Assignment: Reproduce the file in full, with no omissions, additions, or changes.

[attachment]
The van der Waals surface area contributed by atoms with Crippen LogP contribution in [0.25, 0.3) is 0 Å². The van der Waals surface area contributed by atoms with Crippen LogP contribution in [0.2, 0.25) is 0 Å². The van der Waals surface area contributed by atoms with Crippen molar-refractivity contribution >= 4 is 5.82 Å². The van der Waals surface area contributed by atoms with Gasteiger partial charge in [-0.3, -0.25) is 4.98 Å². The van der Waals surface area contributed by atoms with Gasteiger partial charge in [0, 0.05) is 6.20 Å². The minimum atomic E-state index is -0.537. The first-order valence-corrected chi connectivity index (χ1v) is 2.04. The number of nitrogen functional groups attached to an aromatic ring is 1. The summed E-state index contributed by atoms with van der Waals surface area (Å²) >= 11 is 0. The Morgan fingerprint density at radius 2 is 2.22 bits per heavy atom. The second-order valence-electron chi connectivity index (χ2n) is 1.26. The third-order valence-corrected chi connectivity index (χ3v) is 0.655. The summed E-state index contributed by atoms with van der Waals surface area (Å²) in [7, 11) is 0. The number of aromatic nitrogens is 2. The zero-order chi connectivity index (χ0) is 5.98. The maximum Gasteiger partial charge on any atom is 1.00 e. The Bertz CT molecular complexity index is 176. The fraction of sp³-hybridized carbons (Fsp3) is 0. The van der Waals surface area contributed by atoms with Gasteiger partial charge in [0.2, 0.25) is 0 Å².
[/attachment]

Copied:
The van der Waals surface area contributed by atoms with Crippen LogP contribution in [0.25, 0.3) is 0 Å². The van der Waals surface area contributed by atoms with Crippen LogP contribution in [0.2, 0.25) is 0 Å². The van der Waals surface area contributed by atoms with Crippen molar-refractivity contribution >= 4 is 5.82 Å². The van der Waals surface area contributed by atoms with Gasteiger partial charge in [-0.3, -0.25) is 4.98 Å². The van der Waals surface area contributed by atoms with Gasteiger partial charge in [0, 0.05) is 6.20 Å². The minimum atomic E-state index is -0.537. The first-order valence-corrected chi connectivity index (χ1v) is 2.04. The number of nitrogen functional groups attached to an aromatic ring is 1. The summed E-state index contributed by atoms with van der Waals surface area (Å²) >= 11 is 0. The Morgan fingerprint density at radius 2 is 2.22 bits per heavy atom. The second-order valence-electron chi connectivity index (χ2n) is 1.26. The third-order valence-corrected chi connectivity index (χ3v) is 0.655. The summed E-state index contributed by atoms with van der Waals surface area (Å²) in [7, 11) is 0. The number of aromatic nitrogens is 2. The zero-order chi connectivity index (χ0) is 5.98. The maximum Gasteiger partial charge on any atom is 1.00 e. The Bertz CT molecular complexity index is 176. The fraction of sp³-hybridized carbons (Fsp3) is 0. The van der Waals surface area contributed by atoms with Gasteiger partial charge in [0.2, 0.25) is 0 Å².